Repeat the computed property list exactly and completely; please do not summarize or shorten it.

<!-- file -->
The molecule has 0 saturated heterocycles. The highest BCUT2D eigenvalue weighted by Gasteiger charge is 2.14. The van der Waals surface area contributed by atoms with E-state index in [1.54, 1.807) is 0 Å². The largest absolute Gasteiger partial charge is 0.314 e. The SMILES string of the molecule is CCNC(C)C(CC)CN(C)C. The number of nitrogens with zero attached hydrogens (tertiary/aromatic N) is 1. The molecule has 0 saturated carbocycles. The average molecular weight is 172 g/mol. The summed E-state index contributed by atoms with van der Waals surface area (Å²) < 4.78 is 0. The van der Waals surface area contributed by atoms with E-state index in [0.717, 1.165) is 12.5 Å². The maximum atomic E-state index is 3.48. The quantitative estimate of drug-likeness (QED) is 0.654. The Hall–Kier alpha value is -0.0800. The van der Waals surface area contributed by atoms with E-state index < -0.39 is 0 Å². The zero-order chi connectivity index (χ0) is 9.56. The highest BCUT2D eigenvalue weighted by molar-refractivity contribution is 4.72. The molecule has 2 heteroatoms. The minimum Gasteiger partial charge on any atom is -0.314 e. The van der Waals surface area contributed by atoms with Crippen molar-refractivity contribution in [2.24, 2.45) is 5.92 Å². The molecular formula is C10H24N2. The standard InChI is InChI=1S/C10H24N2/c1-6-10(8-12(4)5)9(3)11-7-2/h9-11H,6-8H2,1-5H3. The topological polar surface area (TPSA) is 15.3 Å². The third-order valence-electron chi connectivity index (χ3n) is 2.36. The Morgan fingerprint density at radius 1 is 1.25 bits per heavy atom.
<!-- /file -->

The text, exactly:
The molecule has 0 saturated heterocycles. The highest BCUT2D eigenvalue weighted by Gasteiger charge is 2.14. The van der Waals surface area contributed by atoms with E-state index in [1.54, 1.807) is 0 Å². The largest absolute Gasteiger partial charge is 0.314 e. The SMILES string of the molecule is CCNC(C)C(CC)CN(C)C. The number of nitrogens with zero attached hydrogens (tertiary/aromatic N) is 1. The molecule has 0 saturated carbocycles. The average molecular weight is 172 g/mol. The summed E-state index contributed by atoms with van der Waals surface area (Å²) < 4.78 is 0. The van der Waals surface area contributed by atoms with E-state index in [0.717, 1.165) is 12.5 Å². The maximum atomic E-state index is 3.48. The quantitative estimate of drug-likeness (QED) is 0.654. The Hall–Kier alpha value is -0.0800. The van der Waals surface area contributed by atoms with E-state index < -0.39 is 0 Å². The zero-order chi connectivity index (χ0) is 9.56. The highest BCUT2D eigenvalue weighted by molar-refractivity contribution is 4.72. The molecule has 2 heteroatoms. The minimum Gasteiger partial charge on any atom is -0.314 e. The van der Waals surface area contributed by atoms with Crippen molar-refractivity contribution in [2.24, 2.45) is 5.92 Å². The molecular formula is C10H24N2. The standard InChI is InChI=1S/C10H24N2/c1-6-10(8-12(4)5)9(3)11-7-2/h9-11H,6-8H2,1-5H3. The topological polar surface area (TPSA) is 15.3 Å². The third-order valence-electron chi connectivity index (χ3n) is 2.36. The Morgan fingerprint density at radius 1 is 1.25 bits per heavy atom.